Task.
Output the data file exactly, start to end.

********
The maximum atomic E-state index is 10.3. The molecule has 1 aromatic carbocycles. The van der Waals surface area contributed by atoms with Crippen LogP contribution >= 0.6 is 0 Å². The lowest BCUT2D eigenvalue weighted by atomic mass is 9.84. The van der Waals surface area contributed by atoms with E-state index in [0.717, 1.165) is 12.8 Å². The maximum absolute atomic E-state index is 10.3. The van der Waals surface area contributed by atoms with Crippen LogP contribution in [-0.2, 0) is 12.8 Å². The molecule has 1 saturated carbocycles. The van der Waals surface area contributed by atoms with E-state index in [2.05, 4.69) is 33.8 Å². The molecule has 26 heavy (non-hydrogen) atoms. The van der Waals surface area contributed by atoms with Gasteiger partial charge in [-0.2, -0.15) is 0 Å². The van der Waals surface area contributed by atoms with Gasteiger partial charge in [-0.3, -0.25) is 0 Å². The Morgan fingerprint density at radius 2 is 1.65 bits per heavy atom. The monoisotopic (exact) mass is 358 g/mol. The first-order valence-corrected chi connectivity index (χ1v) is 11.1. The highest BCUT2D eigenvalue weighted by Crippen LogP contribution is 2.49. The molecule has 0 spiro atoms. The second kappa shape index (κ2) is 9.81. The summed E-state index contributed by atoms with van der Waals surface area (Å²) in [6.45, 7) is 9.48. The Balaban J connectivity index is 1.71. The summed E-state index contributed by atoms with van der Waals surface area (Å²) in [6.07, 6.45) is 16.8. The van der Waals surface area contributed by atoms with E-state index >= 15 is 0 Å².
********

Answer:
The maximum atomic E-state index is 10.3. The molecule has 1 aromatic carbocycles. The van der Waals surface area contributed by atoms with Crippen LogP contribution >= 0.6 is 0 Å². The lowest BCUT2D eigenvalue weighted by atomic mass is 9.84. The van der Waals surface area contributed by atoms with E-state index in [0.717, 1.165) is 12.8 Å². The maximum absolute atomic E-state index is 10.3. The van der Waals surface area contributed by atoms with Crippen LogP contribution in [-0.2, 0) is 12.8 Å². The molecule has 1 saturated carbocycles. The van der Waals surface area contributed by atoms with E-state index in [2.05, 4.69) is 33.8 Å². The molecule has 26 heavy (non-hydrogen) atoms. The van der Waals surface area contributed by atoms with Gasteiger partial charge in [-0.2, -0.15) is 0 Å². The van der Waals surface area contributed by atoms with Gasteiger partial charge in [-0.3, -0.25) is 0 Å². The Morgan fingerprint density at radius 2 is 1.65 bits per heavy atom. The monoisotopic (exact) mass is 358 g/mol. The first-order valence-corrected chi connectivity index (χ1v) is 11.1. The highest BCUT2D eigenvalue weighted by Crippen LogP contribution is 2.49. The molecule has 0 spiro atoms. The second kappa shape index (κ2) is 9.81. The summed E-state index contributed by atoms with van der Waals surface area (Å²) in [6.45, 7) is 9.48. The Balaban J connectivity index is 1.71. The summed E-state index contributed by atoms with van der Waals surface area (Å²) in [6.07, 6.45) is 16.8. The van der Waals surface area contributed by atoms with E-state index >= 15 is 0 Å².